Deadstring Brothers - Sao Paulo
From the classic rock echoes that hang heavy like the reefer smoke
in the rafters of Detroit's Cobo Hall, to the soul reflected in the
alleys and small faces of London's Heavy Load scene to the exile off
Main Street, few bands channel the sonic groove generated at the
headwaters of our rock and roll DNA like Deadstring Brothers.They
know that rock and roll is both disease and redemption, penalty and
reward, intoxicant and hangover. They know that a powerhouse hook
exhilarates even as you're getting kicked in the heart. The Brothers,
in their leather boots and frayed jeans, tenaciously trudge through the
oil slick puddles of a dying city, the hard light splitting into
prismatic rainbows, finding beauty in decay.
By using the studio itself as an instrument like they never have before, Deadstring Brothers have made Sao Paulo,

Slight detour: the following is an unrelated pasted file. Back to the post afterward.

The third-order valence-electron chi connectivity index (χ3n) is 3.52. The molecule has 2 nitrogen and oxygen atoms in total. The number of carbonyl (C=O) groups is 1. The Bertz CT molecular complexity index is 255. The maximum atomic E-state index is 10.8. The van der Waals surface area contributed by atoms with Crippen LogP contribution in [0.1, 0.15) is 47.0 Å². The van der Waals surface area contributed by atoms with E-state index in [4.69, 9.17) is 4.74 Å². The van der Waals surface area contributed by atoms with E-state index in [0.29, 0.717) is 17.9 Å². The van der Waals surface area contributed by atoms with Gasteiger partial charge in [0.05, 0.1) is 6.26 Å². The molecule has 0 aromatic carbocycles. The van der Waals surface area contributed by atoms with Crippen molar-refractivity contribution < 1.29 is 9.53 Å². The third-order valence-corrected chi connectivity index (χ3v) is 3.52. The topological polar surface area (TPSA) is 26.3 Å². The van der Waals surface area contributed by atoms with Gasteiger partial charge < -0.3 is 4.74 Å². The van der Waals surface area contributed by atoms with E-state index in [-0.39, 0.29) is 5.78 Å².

their 3rd album for Bloodshot, a record for the classic rock fan in all
of us, but never stoop to mimicry. Just check out the stoner
exoticism of the title track, in all its fever dreams and revelatory
thunder, the Leon Russell-inflected boogie of "Smile" or the comforting
guitar crunch and soaring organ riffs in "The River Song" that speak to
riding the open road in a ragtop as well as the sooty factory that made
it all possible.
Lying at the (battered) heart of the record is
singer/guitarist Kurt Marschke. When he sings "I can kneel down, but I
just can't pray" on "It's a Shame," you're hearing a man bloodied and
bowed. Yesterday's Style is the sound of a soul breaking, a
glassy-eyed 1,000 yard stare, the ache coming through the speakers.
Somehow, though, he manages to pull together the remaining shards of
his dignity to look forward and carry on in the closing track "Always A
Friend of Mine", a song so good it should skate into the pantheon of
country rock classics.